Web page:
- Journal ArticleAddressing a paradox: dual strategies for creative performance in introspective and extrospective networksAna Luísa Pinho, Fredrik Ullén, Miguel Castelo-Branco, Peter Fransson, and Örjan ManzanoCereb Cortex Jun 2015
Neuroimaging studies of internally generated behaviors have shown seemingly paradoxical results regarding the dorsolateral prefrontal cortex (DLPFC), which has been found to activate, not activate or even deactivate relative to control conditions. On the one hand, the DLPFC has been argued to exert top–down control over generative thought by inhibiting habitual responses; on the other hand, a deactivation and concomitant decrease in monitoring and focused attention has been suggested to facilitate spontaneous associations and novel insights. Here, we demonstrate that prefrontal engagement in creative cognition depends dramatically on experimental conditions, that is, the goal of the task. We instructed professional pianists to perform improvisations on a piano keyboard during fMRI and play, either with a certain emotional content (happy/fearful), or using certain keys (tonal/atonal pitch-sets). We found lower activity in primarily the right DLPFC, dorsal premotor cortex and inferior parietal cortex during emotional conditions compared with pitch-set conditions. Furthermore, the DLPFC was functionally connected to the default mode network during emotional conditions and to the premotor network during pitch-set conditions. The results thus support the notion of two broad cognitive strategies for creative problem solving, relying on extrospective and introspective neural circuits, respectively.
- Journal ArticleConnecting to create: expertise in musical improvisation is associated with increased functional connectivity between premotor and prefrontal areasAna Luísa Pinho, Örjan Manzano, Peter Fransson, Helene Eriksson, and Fredrik UllénJ Neurosci Jun 2014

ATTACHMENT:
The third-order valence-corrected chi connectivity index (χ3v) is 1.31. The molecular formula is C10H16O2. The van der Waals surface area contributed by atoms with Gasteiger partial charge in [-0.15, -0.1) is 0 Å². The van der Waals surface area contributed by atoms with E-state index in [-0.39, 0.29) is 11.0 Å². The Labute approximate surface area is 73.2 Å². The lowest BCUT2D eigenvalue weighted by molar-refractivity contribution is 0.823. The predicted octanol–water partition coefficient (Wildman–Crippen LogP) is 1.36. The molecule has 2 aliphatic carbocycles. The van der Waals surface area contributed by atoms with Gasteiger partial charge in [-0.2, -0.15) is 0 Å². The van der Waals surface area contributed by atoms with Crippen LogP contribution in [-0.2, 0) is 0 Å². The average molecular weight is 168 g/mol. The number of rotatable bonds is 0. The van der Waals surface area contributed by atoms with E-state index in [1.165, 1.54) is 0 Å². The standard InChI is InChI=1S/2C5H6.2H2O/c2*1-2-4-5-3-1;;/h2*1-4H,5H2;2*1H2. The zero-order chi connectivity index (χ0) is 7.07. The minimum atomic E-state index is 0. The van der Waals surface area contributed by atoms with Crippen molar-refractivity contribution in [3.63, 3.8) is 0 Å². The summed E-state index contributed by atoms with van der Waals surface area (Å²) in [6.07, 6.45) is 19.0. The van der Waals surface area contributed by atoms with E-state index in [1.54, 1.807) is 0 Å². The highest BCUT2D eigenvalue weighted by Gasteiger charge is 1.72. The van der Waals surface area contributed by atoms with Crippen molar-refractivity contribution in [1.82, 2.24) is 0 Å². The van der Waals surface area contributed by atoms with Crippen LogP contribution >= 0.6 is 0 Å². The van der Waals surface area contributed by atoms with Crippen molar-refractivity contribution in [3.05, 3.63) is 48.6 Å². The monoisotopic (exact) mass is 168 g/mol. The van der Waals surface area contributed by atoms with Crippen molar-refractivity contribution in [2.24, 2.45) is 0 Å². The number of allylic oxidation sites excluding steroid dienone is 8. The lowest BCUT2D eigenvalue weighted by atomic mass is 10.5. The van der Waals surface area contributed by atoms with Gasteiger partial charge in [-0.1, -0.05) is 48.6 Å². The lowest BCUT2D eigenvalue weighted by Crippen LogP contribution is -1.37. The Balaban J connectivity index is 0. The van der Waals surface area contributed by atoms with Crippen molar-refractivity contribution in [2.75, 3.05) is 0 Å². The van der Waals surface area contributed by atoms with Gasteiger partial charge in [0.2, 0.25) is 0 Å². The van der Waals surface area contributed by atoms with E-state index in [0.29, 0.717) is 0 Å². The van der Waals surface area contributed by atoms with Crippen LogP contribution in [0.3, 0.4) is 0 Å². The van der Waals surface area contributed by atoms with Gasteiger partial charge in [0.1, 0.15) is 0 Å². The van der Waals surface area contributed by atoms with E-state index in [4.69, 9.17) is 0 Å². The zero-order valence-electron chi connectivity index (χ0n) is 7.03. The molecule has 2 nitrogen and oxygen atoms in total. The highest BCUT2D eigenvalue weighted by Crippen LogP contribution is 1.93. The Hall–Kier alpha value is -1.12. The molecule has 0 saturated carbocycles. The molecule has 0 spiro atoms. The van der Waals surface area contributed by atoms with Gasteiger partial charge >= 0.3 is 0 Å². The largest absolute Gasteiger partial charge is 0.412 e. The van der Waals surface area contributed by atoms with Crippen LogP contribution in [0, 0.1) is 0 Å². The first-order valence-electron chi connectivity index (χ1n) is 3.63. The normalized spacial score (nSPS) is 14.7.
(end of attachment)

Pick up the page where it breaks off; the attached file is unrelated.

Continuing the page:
Musicians have been used extensively to study neural correlates of long-term practice, but no studies have investigated the specific effects of training musical creativity. Here, we used human functional MRI to measure brain activity during improvisation in a sample of 39 professional pianists with varying backgrounds in classical and jazz piano playing. We found total hours of improvisation experience to be negatively associated with activity in frontoparietal executive cortical areas. In contrast, improvisation training was positively associated with functional connectivity of the bilateral dorsolateral prefrontal cortices, dorsal premotor cortices, and presupplementary areas. The effects were significant when controlling for hours of classical piano practice and age. These results indicate that even neural mechanisms involved in creative behaviors, which require a flexible online generation of novel and meaningful output, can be automated by training. Second, improvisational musical training can influence functional brain properties at a network level. We show that the greater functional connectivity seen in experienced improvisers may reflect a more efficient exchange of information within associative networks of importance for musical creativity.